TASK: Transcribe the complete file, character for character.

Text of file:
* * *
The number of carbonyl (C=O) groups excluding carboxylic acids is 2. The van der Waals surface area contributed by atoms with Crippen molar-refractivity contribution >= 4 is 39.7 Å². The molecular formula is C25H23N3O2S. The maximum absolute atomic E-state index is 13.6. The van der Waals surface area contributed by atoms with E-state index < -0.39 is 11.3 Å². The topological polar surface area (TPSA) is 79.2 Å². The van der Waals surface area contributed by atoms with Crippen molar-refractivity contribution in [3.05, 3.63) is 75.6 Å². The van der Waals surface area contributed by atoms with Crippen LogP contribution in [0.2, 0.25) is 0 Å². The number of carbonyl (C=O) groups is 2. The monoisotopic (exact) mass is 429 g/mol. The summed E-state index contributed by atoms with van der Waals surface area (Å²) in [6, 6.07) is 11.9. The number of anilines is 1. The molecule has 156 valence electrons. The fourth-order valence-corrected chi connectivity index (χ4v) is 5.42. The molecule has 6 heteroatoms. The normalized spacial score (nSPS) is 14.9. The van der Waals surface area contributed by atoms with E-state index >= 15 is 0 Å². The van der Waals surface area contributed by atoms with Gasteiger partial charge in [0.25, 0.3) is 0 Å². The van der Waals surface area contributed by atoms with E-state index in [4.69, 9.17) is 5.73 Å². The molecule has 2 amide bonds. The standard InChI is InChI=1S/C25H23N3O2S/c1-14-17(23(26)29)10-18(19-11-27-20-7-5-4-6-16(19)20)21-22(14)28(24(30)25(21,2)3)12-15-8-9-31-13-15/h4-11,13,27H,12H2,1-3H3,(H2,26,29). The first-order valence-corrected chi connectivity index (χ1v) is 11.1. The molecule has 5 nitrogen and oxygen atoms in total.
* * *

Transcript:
The number of carbonyl (C=O) groups excluding carboxylic acids is 2. The van der Waals surface area contributed by atoms with Crippen molar-refractivity contribution >= 4 is 39.7 Å². The molecular formula is C25H23N3O2S. The maximum absolute atomic E-state index is 13.6. The van der Waals surface area contributed by atoms with E-state index < -0.39 is 11.3 Å². The topological polar surface area (TPSA) is 79.2 Å². The van der Waals surface area contributed by atoms with Crippen molar-refractivity contribution in [3.05, 3.63) is 75.6 Å². The van der Waals surface area contributed by atoms with Crippen LogP contribution in [0.2, 0.25) is 0 Å². The number of carbonyl (C=O) groups is 2. The monoisotopic (exact) mass is 429 g/mol. The summed E-state index contributed by atoms with van der Waals surface area (Å²) in [6, 6.07) is 11.9. The number of anilines is 1. The molecule has 156 valence electrons. The fourth-order valence-corrected chi connectivity index (χ4v) is 5.42. The molecule has 6 heteroatoms. The normalized spacial score (nSPS) is 14.9. The van der Waals surface area contributed by atoms with E-state index >= 15 is 0 Å². The van der Waals surface area contributed by atoms with Gasteiger partial charge in [0.25, 0.3) is 0 Å². The van der Waals surface area contributed by atoms with E-state index in [4.69, 9.17) is 5.73 Å². The molecule has 2 amide bonds. The standard InChI is InChI=1S/C25H23N3O2S/c1-14-17(23(26)29)10-18(19-11-27-20-7-5-4-6-16(19)20)21-22(14)28(24(30)25(21,2)3)12-15-8-9-31-13-15/h4-11,13,27H,12H2,1-3H3,(H2,26,29). The first-order valence-corrected chi connectivity index (χ1v) is 11.1. The molecule has 5 nitrogen and oxygen atoms in total.